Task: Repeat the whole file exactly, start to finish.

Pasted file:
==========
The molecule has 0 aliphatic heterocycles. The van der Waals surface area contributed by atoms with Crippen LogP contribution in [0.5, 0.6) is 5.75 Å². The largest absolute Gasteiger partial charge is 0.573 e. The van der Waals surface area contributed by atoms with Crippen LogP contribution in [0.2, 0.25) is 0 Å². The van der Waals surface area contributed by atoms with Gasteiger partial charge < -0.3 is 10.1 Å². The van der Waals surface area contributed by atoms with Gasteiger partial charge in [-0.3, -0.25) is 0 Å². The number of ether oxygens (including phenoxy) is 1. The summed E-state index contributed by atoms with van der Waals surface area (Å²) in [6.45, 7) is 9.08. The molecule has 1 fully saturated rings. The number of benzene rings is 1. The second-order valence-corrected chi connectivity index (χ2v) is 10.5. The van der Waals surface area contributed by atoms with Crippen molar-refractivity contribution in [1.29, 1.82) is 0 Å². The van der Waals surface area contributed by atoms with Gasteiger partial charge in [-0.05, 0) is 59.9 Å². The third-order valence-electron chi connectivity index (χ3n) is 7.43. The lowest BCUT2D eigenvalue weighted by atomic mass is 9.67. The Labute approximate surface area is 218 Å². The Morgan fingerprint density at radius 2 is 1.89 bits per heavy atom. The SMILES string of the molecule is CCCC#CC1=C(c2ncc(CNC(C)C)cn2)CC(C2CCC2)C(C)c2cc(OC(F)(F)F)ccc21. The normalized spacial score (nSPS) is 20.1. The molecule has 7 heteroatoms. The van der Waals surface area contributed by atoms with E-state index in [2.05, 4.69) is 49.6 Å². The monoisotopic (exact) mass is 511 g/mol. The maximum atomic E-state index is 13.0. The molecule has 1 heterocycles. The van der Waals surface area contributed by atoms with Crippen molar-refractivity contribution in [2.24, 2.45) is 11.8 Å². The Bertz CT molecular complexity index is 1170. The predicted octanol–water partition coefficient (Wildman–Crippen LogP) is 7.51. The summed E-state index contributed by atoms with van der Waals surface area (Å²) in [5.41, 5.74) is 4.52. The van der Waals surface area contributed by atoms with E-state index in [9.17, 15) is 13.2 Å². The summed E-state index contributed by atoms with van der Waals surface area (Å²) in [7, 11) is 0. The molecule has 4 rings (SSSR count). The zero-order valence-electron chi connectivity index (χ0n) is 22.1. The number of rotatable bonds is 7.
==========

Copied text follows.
The molecule has 0 aliphatic heterocycles. The van der Waals surface area contributed by atoms with Crippen LogP contribution in [0.5, 0.6) is 5.75 Å². The largest absolute Gasteiger partial charge is 0.573 e. The van der Waals surface area contributed by atoms with Crippen LogP contribution in [0.2, 0.25) is 0 Å². The van der Waals surface area contributed by atoms with Gasteiger partial charge < -0.3 is 10.1 Å². The van der Waals surface area contributed by atoms with Gasteiger partial charge in [-0.3, -0.25) is 0 Å². The number of ether oxygens (including phenoxy) is 1. The summed E-state index contributed by atoms with van der Waals surface area (Å²) in [6.45, 7) is 9.08. The molecule has 1 fully saturated rings. The number of benzene rings is 1. The second-order valence-corrected chi connectivity index (χ2v) is 10.5. The van der Waals surface area contributed by atoms with Crippen molar-refractivity contribution in [1.29, 1.82) is 0 Å². The van der Waals surface area contributed by atoms with Gasteiger partial charge in [-0.05, 0) is 59.9 Å². The third-order valence-electron chi connectivity index (χ3n) is 7.43. The lowest BCUT2D eigenvalue weighted by atomic mass is 9.67. The Labute approximate surface area is 218 Å². The Morgan fingerprint density at radius 2 is 1.89 bits per heavy atom. The SMILES string of the molecule is CCCC#CC1=C(c2ncc(CNC(C)C)cn2)CC(C2CCC2)C(C)c2cc(OC(F)(F)F)ccc21. The normalized spacial score (nSPS) is 20.1. The molecule has 7 heteroatoms. The van der Waals surface area contributed by atoms with E-state index in [2.05, 4.69) is 49.6 Å². The monoisotopic (exact) mass is 511 g/mol. The maximum atomic E-state index is 13.0. The molecule has 1 heterocycles. The van der Waals surface area contributed by atoms with Crippen molar-refractivity contribution in [2.24, 2.45) is 11.8 Å². The Bertz CT molecular complexity index is 1170. The predicted octanol–water partition coefficient (Wildman–Crippen LogP) is 7.51. The summed E-state index contributed by atoms with van der Waals surface area (Å²) in [5.41, 5.74) is 4.52. The van der Waals surface area contributed by atoms with E-state index in [9.17, 15) is 13.2 Å². The summed E-state index contributed by atoms with van der Waals surface area (Å²) in [7, 11) is 0. The molecule has 4 rings (SSSR count). The zero-order valence-electron chi connectivity index (χ0n) is 22.1. The number of rotatable bonds is 7.